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Building Connections

Brothers Matthew and Jason Nejat found a way to connect with other kids who were deaf and hard of hearing across the country during the pandemic – by offering tutoring services. Their students found more – they found new friends.

Lea en Español

By Rin-rin Yu

Back when the pandemic and virtual school was in full swing, brothers Matthew and Jason Nejat understood what other kids who were hard of hearing were going through.

“One family came to our house and the mom explained how their kids were falling behind and feeling isolated,” their mother, Natalie Nejat, said. “Mine came up with idea: we can tutor these kids.”

Matthew, then a senior, and Jason, a junior, were both diagnosed with deafness at three months and wearing hearing aids. They excelled in school and were not embarrassed to advocate for themselves, Natalie says. When the pandemic happened, however, she said that hybrid learning became impossible. “[The teacher is] in a mask, not in front of the camera, and even kids with hearing are complaining,” she recalls them saying. They petitioned for the school to be back in-person full time, and succeeded.

Before the pandemic, Jason had connected with two boys, also deaf, through their speech pathologist. It was one of them whose family came by to talk to them about falling behind in school and inspired the idea of tutoring other kids who were deaf across the country.

“They started tutoring kids in Texas, Kansas, New York City, and they loved it,” she says. The boys, who live in Long Island, New York, were spending 45-60 minutes online with students from grades 3-9 working on different subjects.

Natalie remembers one of the kids who didn’t really want a tutor, but wasn’t fitting in at school, asking. if he could just play Fortnight with Jason and “not tell my parents,” she says. “They really connected.” She says Jason talked to him about not being embarrassed and told him, “if you’re confident and secure, they won’t look at you any different.”

Even after school went back to in-person, the boys wanted to continue working with the kids. “They enjoy the connection and helping them and seeing them do better,” she says. “I’m happy they can give back and help. The younger kids who need someone to look up to.”


Establecimiento de contactos

Rin-rin Yu

Cuando la pandemia y las clases virtuales estaban en pleno apogeo, los hermanos Matthew y Jason Nejat comprendieron las dificultades a las que se enfrentaban otros niños con hipoacusia.

«Una familia vino a nuestra casa y la madre nos contó que sus hijos se estaban quedando atrás y se sentían aislados», explica su madre, Natalie Nejat. «A nosotros se nos ocurrió una idea: podemos darles clases».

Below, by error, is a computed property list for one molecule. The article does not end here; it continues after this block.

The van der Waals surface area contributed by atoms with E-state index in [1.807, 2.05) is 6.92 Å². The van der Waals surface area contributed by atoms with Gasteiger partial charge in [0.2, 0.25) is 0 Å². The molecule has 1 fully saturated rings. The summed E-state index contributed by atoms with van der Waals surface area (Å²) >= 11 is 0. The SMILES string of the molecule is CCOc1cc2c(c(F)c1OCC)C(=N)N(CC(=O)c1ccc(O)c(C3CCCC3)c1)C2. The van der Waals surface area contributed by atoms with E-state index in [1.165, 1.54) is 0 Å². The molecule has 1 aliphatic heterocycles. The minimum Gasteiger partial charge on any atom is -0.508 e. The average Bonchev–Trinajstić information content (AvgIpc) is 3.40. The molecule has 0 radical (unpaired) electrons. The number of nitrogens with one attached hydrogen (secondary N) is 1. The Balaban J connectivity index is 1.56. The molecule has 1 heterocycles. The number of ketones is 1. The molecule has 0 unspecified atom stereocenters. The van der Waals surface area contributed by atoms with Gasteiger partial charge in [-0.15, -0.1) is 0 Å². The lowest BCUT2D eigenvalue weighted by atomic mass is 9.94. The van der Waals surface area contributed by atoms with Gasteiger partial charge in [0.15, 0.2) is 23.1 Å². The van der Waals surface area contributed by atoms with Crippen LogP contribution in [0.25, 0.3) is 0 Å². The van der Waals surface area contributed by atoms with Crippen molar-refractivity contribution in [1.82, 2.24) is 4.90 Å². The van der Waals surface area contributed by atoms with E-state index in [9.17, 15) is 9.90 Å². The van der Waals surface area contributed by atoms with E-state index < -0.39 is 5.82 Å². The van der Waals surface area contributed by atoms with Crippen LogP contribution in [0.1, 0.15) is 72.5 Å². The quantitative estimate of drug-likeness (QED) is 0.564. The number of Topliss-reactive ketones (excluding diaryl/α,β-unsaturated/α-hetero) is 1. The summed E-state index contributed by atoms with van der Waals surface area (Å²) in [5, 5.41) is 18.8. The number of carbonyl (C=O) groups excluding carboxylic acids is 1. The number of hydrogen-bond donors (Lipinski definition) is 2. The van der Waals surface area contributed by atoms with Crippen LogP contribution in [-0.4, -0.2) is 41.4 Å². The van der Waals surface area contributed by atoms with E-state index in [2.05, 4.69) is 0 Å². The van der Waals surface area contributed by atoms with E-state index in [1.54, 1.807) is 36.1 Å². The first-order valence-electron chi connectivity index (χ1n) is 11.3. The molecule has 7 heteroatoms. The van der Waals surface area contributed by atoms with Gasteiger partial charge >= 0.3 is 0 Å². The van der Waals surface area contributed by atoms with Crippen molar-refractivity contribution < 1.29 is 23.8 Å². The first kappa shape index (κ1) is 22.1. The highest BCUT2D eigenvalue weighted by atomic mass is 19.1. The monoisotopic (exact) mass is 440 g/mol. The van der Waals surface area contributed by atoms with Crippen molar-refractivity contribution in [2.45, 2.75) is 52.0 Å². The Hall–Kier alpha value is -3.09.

Matthew y Jason, ambos alumnos de secundaria, recibieron un diagnóstico de sordera a los tres meses y utilizaban audífonos. Eran alumnos que siempre habían destacado y sabían defender sus propios intereses, asegura Natalie. Sin embargo, con la pandemia, el aprendizaje híbrido se había vuelto imposible. «El maestro llevaba mascarilla, no se situaba frente a la cámara, e incluso los niños con una audición normal se quejaban», recuerda que le decían. Solicitaron que la escuela volviera a ser presencial a tiempo completo y lo lograron.

Antes de la pandemia, Jason había establecido contacto con dos niños, también con sordera, a través del logopeda que les atendía. Uno de ellos pertenecía a la familia que acudió a su casa para hablarles del retraso escolar y que inspiró la idea de dar clases a otros niños con sordera en todo el país.

«Empezaron a dar clases a niños de Texas, Kansas y Nueva York, y les encantó», asegura. Los niños, que viven en Long Island, Nueva York, pasaban de 45 a 60 minutos en línea con alumnos de los cursos 3-9 trabajando en diferentes temas.

Natalie recuerda que uno de los niños no necesitaba ayuda escolar pero no encajaba en la escuela y le preguntó a Jason si podían jugar a Fortnite «sin que se enteren mis padres», comenta. «Conectaron de verdad». Cuenta que Jason le habló acerca de no sentir vergüenza: «si tienes confianza y seguridad, no te mirarán de una manera diferente».

Incluso después de que la escuela volviera a ser presencial, quisieron seguir trabajando con los niños. «Disfrutaban del contacto establecido, ayudándoles y viendo su progreso», añade. «Me siento feliz de que puedan prestar su ayuda a niños más pequeños que necesitan tener un modelo a seguir».



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